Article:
Schmidt also announced that the company intends to introduce "Google Wallet" wherein your phone is linked to your bank account, acting like a virtual credit card. Schmidt is predicting that within the year, "a third of all checkout stands in restaurants and retail stores will allow you to “tap and pay” with your mobile phone. 'How big a market is that? We're talking trillions of dollars'” (Adweek). That might sound like science fiction, but in actuality, the United States is just late coming to the "cell phone as a credit card" party. There are African countries which have been setting up cell phone networks which allow the working poor and impoverished to use their cell phones as credit cards to pay for services and goods as well as safely sending money. And while those African residents are paying a penny or less per transaction, I am sure that we Americans will be paying top dollar for the "benefit" of the same service. 

And, there is another legitimate concern for the average user of these high-tech services - internet security. What obligation does Google have to protect (or not share) our information which we give through Gmail, Google Wallet, Google Search and Adwords? The FTC was wondering the same thing, and put into place some restrictions on how Google can use people's private information for third-party use. In Part II of the FTC order against Google earlier this year:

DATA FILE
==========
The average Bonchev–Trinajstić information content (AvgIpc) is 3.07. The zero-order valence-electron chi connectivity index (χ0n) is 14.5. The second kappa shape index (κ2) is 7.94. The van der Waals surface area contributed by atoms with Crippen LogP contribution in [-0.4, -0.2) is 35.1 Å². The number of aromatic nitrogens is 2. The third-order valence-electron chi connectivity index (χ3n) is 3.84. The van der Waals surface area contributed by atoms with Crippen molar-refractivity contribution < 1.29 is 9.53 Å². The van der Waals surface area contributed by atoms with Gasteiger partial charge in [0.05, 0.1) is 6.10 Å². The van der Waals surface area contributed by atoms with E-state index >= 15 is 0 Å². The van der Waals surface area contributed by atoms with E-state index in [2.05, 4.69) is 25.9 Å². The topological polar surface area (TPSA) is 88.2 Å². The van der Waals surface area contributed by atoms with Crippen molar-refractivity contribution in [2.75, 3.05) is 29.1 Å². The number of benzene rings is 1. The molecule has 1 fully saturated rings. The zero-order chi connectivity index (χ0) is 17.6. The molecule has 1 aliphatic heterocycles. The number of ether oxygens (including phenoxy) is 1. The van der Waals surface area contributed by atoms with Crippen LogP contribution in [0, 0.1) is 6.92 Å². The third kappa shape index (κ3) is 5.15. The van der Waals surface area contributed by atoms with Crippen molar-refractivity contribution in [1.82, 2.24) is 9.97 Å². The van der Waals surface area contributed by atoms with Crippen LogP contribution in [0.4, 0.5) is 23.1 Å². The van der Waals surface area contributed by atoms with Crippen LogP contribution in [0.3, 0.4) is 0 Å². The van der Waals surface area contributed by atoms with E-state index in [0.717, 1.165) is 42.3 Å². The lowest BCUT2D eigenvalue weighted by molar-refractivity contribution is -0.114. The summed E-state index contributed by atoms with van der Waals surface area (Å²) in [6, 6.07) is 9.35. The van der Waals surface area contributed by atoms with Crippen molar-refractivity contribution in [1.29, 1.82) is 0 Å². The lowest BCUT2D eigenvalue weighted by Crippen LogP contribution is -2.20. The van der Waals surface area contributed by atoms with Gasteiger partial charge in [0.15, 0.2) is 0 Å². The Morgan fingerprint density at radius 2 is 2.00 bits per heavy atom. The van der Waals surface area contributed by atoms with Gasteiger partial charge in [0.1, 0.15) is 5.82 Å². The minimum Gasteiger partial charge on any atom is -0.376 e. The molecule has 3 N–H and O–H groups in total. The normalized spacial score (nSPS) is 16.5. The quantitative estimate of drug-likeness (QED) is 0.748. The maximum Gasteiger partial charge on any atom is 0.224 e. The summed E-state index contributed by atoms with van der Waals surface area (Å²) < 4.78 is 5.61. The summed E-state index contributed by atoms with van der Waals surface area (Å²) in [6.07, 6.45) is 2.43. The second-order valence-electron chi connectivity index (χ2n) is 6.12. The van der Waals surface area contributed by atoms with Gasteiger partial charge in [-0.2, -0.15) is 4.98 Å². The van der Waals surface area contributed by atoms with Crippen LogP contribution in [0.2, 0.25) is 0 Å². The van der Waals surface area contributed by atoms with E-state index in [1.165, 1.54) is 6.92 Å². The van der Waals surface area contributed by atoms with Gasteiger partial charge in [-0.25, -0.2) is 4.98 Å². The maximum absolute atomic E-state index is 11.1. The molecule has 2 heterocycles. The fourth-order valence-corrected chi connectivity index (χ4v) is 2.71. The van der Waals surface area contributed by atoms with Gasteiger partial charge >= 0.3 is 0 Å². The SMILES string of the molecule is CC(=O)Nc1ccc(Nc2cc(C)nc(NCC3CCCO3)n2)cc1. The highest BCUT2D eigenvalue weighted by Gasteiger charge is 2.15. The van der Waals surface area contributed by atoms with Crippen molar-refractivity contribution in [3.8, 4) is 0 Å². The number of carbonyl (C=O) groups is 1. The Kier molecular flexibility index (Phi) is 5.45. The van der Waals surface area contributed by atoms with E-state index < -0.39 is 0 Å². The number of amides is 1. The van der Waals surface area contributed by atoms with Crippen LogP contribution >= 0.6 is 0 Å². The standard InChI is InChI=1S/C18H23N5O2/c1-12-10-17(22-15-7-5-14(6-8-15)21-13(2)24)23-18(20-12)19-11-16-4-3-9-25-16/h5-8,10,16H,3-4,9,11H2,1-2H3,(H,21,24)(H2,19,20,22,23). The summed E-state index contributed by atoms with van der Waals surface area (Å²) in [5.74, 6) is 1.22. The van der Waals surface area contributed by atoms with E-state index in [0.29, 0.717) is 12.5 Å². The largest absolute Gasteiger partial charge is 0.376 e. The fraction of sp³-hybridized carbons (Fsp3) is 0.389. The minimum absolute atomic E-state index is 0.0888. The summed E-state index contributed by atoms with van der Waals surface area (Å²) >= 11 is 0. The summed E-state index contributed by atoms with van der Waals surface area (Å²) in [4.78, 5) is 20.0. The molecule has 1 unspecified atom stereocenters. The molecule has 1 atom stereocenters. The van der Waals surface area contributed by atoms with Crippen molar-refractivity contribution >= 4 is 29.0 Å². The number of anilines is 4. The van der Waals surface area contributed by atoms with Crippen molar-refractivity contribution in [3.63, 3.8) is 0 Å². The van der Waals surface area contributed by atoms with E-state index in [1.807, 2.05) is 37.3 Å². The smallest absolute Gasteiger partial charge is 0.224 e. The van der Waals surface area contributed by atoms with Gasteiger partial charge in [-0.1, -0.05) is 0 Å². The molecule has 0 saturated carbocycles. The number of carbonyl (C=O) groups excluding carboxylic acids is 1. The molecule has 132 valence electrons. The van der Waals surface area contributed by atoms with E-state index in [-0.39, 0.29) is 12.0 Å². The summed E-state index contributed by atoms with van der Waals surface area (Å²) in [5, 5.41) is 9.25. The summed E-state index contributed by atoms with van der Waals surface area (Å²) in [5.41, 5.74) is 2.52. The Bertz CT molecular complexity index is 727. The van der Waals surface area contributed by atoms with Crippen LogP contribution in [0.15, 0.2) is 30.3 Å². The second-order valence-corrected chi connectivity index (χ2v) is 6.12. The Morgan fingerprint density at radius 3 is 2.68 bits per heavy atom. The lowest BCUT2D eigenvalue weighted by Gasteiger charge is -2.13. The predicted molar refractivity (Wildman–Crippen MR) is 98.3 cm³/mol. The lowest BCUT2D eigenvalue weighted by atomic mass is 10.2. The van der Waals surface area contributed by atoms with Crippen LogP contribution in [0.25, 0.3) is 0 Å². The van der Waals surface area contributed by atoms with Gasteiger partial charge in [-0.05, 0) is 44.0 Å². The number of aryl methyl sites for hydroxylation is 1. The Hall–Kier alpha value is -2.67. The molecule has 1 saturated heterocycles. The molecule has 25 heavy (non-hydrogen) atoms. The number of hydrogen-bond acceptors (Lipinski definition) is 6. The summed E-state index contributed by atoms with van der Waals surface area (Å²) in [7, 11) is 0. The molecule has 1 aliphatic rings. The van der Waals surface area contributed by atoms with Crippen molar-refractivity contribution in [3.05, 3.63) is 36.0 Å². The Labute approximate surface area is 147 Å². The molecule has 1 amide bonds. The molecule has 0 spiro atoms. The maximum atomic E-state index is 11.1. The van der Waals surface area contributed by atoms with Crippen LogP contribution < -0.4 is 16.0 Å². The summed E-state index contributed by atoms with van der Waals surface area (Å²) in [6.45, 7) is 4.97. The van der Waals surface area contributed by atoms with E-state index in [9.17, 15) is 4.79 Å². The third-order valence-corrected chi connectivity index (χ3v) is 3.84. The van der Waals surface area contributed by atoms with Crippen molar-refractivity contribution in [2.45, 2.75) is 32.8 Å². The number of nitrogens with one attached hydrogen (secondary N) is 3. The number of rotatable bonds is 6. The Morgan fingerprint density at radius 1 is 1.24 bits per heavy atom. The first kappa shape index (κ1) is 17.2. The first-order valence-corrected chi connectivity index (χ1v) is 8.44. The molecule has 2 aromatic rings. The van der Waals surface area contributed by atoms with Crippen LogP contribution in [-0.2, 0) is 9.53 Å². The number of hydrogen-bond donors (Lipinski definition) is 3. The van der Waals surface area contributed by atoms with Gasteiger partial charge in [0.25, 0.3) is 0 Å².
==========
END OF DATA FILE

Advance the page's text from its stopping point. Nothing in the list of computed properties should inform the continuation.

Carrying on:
"before sharing a Google user’s information with a third party in a way that’s different from what the user was told when the info was collected and that results from any change to a Google product, Google has to get that person’s express affirmative consent.  To give people the facts they need to make an informed choice, Google has to clearly and prominently disclose: 1) that their information will be disclosed to a third party; 2) who the information will be shared with; and 3) why it’s being shared.  The order makes it clear that the disclosure has to be separate and apart from any end user license agreement, privacy policy, terms of use page, or similar document."
This is the beginning of a long, drawn out fight between Google, the uber-successful web company of the future and the consumer protection division of the FTC. If Google continues to grow at the same rate which it has for the past two quarters, the sky is the limit. It will be the goal of the FTC to try to keep up withe the pace of change.


2 comments:

  1. 1. Acquired smaller competition in order to squash the threat.

    2. Limit consumer's choices

    Gee, that sounds like Microsoft's standard operating procedure. ;-)

    I haven't heard anything recently, but google is also still in hot water for the massive amount of WiFi Spying they did with their fleet of camera vehicles == Street View.

    ReplyDelete
  2. But unlike Microsoft, Google provides "free" products to consumers that are actually beneficial.

    Google has always been transparent about their privacy, as well as on the side of the user. While they do keep search data indefinitely, after a very short period of time your IP address is dropped from that data. They make it a habit of denying the government subpoenas of information.

    Another reason why I trust Google is because of their annual transparency reports. Take a look here. http://www.google.com/transparencyreport/

    ReplyDelete